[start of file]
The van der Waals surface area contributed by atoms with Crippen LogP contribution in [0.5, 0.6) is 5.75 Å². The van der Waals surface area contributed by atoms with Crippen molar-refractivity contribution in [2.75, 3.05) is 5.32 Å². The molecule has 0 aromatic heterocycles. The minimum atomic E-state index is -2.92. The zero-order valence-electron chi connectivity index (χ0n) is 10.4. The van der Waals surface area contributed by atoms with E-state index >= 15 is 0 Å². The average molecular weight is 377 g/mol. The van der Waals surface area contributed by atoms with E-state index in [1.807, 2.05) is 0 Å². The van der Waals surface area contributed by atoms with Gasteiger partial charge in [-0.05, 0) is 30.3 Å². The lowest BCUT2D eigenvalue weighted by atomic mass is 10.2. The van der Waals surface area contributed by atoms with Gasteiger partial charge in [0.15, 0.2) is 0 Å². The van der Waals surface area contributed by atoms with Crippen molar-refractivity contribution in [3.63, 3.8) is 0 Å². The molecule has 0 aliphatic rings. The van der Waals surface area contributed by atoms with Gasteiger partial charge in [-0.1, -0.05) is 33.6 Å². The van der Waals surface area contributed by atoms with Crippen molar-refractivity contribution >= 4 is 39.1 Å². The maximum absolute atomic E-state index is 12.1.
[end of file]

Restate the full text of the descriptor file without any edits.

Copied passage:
The van der Waals surface area contributed by atoms with Crippen LogP contribution in [0.5, 0.6) is 5.75 Å². The van der Waals surface area contributed by atoms with Crippen molar-refractivity contribution in [2.75, 3.05) is 5.32 Å². The molecule has 0 aromatic heterocycles. The minimum atomic E-state index is -2.92. The zero-order valence-electron chi connectivity index (χ0n) is 10.4. The van der Waals surface area contributed by atoms with E-state index >= 15 is 0 Å². The average molecular weight is 377 g/mol. The van der Waals surface area contributed by atoms with E-state index in [1.807, 2.05) is 0 Å². The van der Waals surface area contributed by atoms with Gasteiger partial charge in [-0.05, 0) is 30.3 Å². The lowest BCUT2D eigenvalue weighted by atomic mass is 10.2. The van der Waals surface area contributed by atoms with Gasteiger partial charge in [0.15, 0.2) is 0 Å². The van der Waals surface area contributed by atoms with Crippen molar-refractivity contribution in [3.63, 3.8) is 0 Å². The molecule has 0 aliphatic rings. The van der Waals surface area contributed by atoms with Gasteiger partial charge in [-0.1, -0.05) is 33.6 Å². The van der Waals surface area contributed by atoms with Crippen molar-refractivity contribution >= 4 is 39.1 Å². The maximum absolute atomic E-state index is 12.1.